Guide to Matera: learn the secrets hidden within the stones
Let’s go south and back a couple thousand years ago. Matera is one of the most ancient cities in the world found in the Italian region of Basilicata. First occupied in the Palaeolithic Age, the myriad natural caves surrounding the city were then used as living spaces by peasants and artisans during medieval times. Matera was also home to the Byzantines and the Normans, to later attain to cultural rules dictated by the Roman Empire, the Renaissance era and the Baroque period. The fascinating famous Sassi (Italian for the “stones”) are in fact two areas of ancient Matera made up by the Sasso Barisano and the Sasso Caveoso. These two districts of Matera hide the complex themes of contrast, border regimes, competition, civilization, culture and diversity. It is one of humanity’s finest pages of history.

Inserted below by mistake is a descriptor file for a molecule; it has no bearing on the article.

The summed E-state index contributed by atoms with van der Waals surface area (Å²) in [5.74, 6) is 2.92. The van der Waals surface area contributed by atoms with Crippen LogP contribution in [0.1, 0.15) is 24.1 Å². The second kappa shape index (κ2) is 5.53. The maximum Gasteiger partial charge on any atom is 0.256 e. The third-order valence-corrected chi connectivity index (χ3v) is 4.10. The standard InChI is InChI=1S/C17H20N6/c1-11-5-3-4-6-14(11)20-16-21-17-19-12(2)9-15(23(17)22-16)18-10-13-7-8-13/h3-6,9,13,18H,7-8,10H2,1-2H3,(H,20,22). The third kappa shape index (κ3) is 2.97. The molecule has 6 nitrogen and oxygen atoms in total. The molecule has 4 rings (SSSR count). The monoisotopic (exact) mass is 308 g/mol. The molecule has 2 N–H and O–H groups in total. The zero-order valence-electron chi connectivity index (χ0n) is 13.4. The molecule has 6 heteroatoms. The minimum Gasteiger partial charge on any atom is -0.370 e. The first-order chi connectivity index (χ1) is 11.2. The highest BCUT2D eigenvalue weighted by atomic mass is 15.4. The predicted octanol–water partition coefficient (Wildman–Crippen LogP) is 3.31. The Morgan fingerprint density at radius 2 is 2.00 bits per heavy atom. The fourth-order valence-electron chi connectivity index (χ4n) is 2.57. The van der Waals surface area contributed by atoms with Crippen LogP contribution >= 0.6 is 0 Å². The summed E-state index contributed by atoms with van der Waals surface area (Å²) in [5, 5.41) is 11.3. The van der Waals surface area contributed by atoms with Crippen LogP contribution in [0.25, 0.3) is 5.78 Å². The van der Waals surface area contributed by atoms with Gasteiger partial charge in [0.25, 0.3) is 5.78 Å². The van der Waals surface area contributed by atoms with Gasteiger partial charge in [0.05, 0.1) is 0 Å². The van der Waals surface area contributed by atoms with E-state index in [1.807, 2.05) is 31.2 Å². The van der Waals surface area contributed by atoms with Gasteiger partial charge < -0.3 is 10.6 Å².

Although Matera was once known as “the shame of Italy” reigned by poverty and squalor, this year it is no longer a hidden gem since it has been nominated as the humble European Capital of Culture 2019.
Top things to see & do in Matera
Matera is the city of stones. The “Sassi”, which form a colossal cultural landscape, were designated in 1993 as one of UNESCO’s World Heritage Sites. From the architectural point of view, they present humans’ ability to adapt to any environmental circumstance. The complex rocks were initially only excavated by men in prehistoric times to then evolve during the Middle Ages, Renaissance and Baroque Era, reaching modern times into a series of incredible elements such as: caves, small palaces, churches, neighbourhoods, stairways, balconies and gardens. All this divides the city in two with the “Sasso Caveoso”, which occupies the Southern area and the “Sasso Barisano”, which inhabits the Eastern side.